The crowd attending the annual National Night Out in Courthouse Park bow their heads in prayer during the kickoff ceremony Tuesday afternoon. (Wendy Alexander)
Madera citizens, police, firefighters, and elected officials got together at several locations for the 33rd National Night Out in Madera.
The night out on Tuesday was a way to promote partnerships between neighborhoods and local law enforcement, the goal being safer and more trusting neighborhoods.
“For 33 years, National Night Out has been a program for communities to get to know your neighbors,” said Madera Police Chief Steve Frazier at the opening ceremony, which took place at Courthouse Park. “It’s about relationship-building, isn’t it? If you come out and you’re standing on your porch, and your neighbors are on your porch, you’re not going to fall victim to crime. It’s coming out, turning your porch light on, being out in your neighborhood, and criminals see that, and that’s a deterrent.”
This year’s National Night Out comes at a time of unrest and hostility towards law enforcement across the country. Last month, two African-Americans, Alton Sterling of Baton Rouge Louisiana, and Philando Castile in suburban St. Paul, Minnesota, were killed in confrontations with police. In retaliation, an African-American sniper fatally shot five police officers in Dallas, and three officers were killed in a shooting in Baton Rouge. Last week, another police officer was shot to death in San Diego while he sat in his patrol car. His seatbelt was still on when the shots were fired.
Nonetheless, hundreds of participants came out in the 100-degree heat in 43 different locations across Madera. Events in these neighborhoods included barbecues, block parties, and ice cream socials.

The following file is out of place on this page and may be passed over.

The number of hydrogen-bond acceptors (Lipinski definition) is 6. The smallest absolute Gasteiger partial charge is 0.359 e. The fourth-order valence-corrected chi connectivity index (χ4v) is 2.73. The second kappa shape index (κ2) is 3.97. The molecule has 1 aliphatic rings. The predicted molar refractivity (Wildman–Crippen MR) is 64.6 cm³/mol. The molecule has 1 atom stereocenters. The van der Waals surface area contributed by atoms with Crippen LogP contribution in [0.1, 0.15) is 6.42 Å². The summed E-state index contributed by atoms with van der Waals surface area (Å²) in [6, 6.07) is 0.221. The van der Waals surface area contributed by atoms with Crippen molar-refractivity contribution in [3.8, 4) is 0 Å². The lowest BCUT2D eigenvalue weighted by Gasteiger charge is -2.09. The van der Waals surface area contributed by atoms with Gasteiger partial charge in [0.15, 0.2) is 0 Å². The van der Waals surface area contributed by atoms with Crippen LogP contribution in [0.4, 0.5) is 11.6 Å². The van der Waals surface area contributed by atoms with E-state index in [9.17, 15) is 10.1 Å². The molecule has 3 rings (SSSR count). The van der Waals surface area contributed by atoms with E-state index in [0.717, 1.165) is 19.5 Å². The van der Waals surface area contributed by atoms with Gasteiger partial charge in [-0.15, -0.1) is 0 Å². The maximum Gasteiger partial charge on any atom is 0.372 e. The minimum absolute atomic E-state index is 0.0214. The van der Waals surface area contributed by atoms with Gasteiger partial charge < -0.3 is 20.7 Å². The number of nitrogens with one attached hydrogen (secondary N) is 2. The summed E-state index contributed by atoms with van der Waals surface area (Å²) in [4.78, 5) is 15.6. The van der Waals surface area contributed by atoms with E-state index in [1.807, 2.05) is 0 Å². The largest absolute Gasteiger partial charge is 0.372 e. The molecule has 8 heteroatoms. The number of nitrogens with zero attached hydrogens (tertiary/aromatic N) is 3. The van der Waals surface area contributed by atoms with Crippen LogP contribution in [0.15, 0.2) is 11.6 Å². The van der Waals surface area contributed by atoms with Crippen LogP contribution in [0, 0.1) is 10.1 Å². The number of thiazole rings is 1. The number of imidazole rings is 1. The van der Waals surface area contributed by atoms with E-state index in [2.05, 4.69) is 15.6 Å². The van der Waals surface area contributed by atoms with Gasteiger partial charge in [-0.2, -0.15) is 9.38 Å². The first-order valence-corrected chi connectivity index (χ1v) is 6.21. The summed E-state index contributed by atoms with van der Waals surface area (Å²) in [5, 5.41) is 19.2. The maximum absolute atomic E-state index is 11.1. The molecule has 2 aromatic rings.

“It’s a great day to be alive in the city of Madera,” said Mayor Robert Poythress.
Also in attendance was U.S. Rep. Jim Costa, D-Fresno.
“What we are doing this evening is what Americans are doing all across the country,” Costa said.
“I stress on our streets that it’s really important for neighbors to know neighbors,” said block captain Nancy Simpson, as she wiped shaving cream from her face, the result of being playfully hit with a cream pie by her husband, David. “And so, when we have our block party, I do street charts, and I encourage people to get to know at least their next-door neighbors, and people right in front of them.”
Simpson, whose Fillmore Avenue home had ice cream and gelatin ready for any visiting law enforcement personnel, has lived on her block for 25 years.
“We really wanted to push ourselves outside of our comfort zone and into the lives of our neighbors here,” said Pastor David Hawes of the Well Community Church, Madera.
The Well, which meets at Lincoln Elementary School, is the church attended not only by Poythress and Frazier, but also by Madera County Sheriff Jay Varney.
“We see it as absolutely valuable, and for us, our mission as a church is to help people love God, and love each other in every neighborhood,” Hawes said.
With the success and large turnout for the National Night Out, Poythress also announced plans to expand the event in years to come.
“Next year, we’re going to have over 50 neighborhoods that are organized,” Poythress said at the opening ceremony. “We’re also going to have something called ‘neighborhood of choice,’ that’s being organized right now with the Madera Realtors. Third of all, next year, we will, with our friends from the county, have our first neighborhood Night Outs in the county of Madera outside the city limits, so things are just getting better, and better, and better.”